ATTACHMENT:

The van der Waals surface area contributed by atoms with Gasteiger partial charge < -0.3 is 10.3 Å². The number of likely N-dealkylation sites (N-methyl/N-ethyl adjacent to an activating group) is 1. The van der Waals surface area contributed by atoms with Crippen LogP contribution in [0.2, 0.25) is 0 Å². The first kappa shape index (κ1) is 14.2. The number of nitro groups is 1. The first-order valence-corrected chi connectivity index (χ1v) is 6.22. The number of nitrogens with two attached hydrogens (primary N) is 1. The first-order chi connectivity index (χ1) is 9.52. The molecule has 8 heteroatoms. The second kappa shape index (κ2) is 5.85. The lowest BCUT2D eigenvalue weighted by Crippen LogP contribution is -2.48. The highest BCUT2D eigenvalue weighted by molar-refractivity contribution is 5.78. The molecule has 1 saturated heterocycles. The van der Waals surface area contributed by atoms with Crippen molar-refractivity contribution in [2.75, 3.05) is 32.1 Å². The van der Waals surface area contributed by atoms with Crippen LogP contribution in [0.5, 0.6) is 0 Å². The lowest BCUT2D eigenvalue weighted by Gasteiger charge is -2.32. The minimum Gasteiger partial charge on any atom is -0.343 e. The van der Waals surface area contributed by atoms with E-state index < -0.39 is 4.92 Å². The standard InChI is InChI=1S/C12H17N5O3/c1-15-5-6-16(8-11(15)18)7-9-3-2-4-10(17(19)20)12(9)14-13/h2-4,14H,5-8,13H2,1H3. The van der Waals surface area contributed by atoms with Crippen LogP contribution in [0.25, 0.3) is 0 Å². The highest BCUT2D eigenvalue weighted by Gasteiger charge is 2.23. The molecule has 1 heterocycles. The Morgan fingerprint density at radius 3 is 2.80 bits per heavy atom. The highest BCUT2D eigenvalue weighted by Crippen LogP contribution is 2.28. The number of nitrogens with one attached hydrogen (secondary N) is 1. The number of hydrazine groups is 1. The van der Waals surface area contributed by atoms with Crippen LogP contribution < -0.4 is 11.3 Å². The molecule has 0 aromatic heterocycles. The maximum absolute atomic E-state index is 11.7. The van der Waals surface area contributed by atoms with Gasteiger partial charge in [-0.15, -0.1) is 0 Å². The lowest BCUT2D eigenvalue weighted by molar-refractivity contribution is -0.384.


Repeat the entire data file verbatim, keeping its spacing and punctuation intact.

The van der Waals surface area contributed by atoms with Gasteiger partial charge < -0.3 is 10.3 Å². The number of likely N-dealkylation sites (N-methyl/N-ethyl adjacent to an activating group) is 1. The van der Waals surface area contributed by atoms with Crippen LogP contribution in [0.2, 0.25) is 0 Å². The first kappa shape index (κ1) is 14.2. The number of nitro groups is 1. The first-order valence-corrected chi connectivity index (χ1v) is 6.22. The number of nitrogens with two attached hydrogens (primary N) is 1. The first-order chi connectivity index (χ1) is 9.52. The molecule has 8 heteroatoms. The second kappa shape index (κ2) is 5.85. The lowest BCUT2D eigenvalue weighted by Crippen LogP contribution is -2.48. The highest BCUT2D eigenvalue weighted by molar-refractivity contribution is 5.78. The molecule has 1 saturated heterocycles. The van der Waals surface area contributed by atoms with Crippen molar-refractivity contribution in [2.75, 3.05) is 32.1 Å². The van der Waals surface area contributed by atoms with Crippen LogP contribution in [0.5, 0.6) is 0 Å². The lowest BCUT2D eigenvalue weighted by Gasteiger charge is -2.32. The minimum Gasteiger partial charge on any atom is -0.343 e. The van der Waals surface area contributed by atoms with E-state index < -0.39 is 4.92 Å². The standard InChI is InChI=1S/C12H17N5O3/c1-15-5-6-16(8-11(15)18)7-9-3-2-4-10(17(19)20)12(9)14-13/h2-4,14H,5-8,13H2,1H3. The van der Waals surface area contributed by atoms with Crippen LogP contribution in [0.25, 0.3) is 0 Å². The highest BCUT2D eigenvalue weighted by Gasteiger charge is 2.23. The molecule has 1 heterocycles. The Morgan fingerprint density at radius 3 is 2.80 bits per heavy atom. The highest BCUT2D eigenvalue weighted by Crippen LogP contribution is 2.28. The number of nitrogens with one attached hydrogen (secondary N) is 1. The number of hydrazine groups is 1. The van der Waals surface area contributed by atoms with Crippen LogP contribution < -0.4 is 11.3 Å². The molecule has 0 aromatic heterocycles. The maximum absolute atomic E-state index is 11.7. The van der Waals surface area contributed by atoms with Gasteiger partial charge in [-0.15, -0.1) is 0 Å². The lowest BCUT2D eigenvalue weighted by molar-refractivity contribution is -0.384.